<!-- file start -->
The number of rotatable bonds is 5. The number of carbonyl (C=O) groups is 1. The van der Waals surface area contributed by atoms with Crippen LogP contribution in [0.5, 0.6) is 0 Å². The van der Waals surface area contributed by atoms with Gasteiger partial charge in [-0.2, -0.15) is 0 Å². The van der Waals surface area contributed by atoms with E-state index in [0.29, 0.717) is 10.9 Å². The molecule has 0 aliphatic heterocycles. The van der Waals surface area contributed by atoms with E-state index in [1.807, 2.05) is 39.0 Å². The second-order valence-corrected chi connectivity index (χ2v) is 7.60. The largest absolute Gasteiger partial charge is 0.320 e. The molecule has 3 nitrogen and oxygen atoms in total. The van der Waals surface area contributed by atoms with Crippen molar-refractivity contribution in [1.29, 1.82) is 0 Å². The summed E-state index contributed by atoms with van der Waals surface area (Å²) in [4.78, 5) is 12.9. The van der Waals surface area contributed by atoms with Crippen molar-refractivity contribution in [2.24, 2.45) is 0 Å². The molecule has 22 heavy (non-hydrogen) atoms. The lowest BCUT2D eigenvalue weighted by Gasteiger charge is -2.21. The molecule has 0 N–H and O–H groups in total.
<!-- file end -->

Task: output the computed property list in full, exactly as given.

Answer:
The number of rotatable bonds is 5. The number of carbonyl (C=O) groups is 1. The van der Waals surface area contributed by atoms with Crippen LogP contribution in [0.5, 0.6) is 0 Å². The van der Waals surface area contributed by atoms with Gasteiger partial charge in [-0.2, -0.15) is 0 Å². The van der Waals surface area contributed by atoms with E-state index in [0.29, 0.717) is 10.9 Å². The molecule has 0 aliphatic heterocycles. The van der Waals surface area contributed by atoms with E-state index in [1.807, 2.05) is 39.0 Å². The second-order valence-corrected chi connectivity index (χ2v) is 7.60. The largest absolute Gasteiger partial charge is 0.320 e. The molecule has 3 nitrogen and oxygen atoms in total. The van der Waals surface area contributed by atoms with Crippen molar-refractivity contribution in [1.29, 1.82) is 0 Å². The summed E-state index contributed by atoms with van der Waals surface area (Å²) in [4.78, 5) is 12.9. The van der Waals surface area contributed by atoms with Crippen molar-refractivity contribution in [2.24, 2.45) is 0 Å². The molecule has 22 heavy (non-hydrogen) atoms. The lowest BCUT2D eigenvalue weighted by Gasteiger charge is -2.21. The molecule has 0 N–H and O–H groups in total.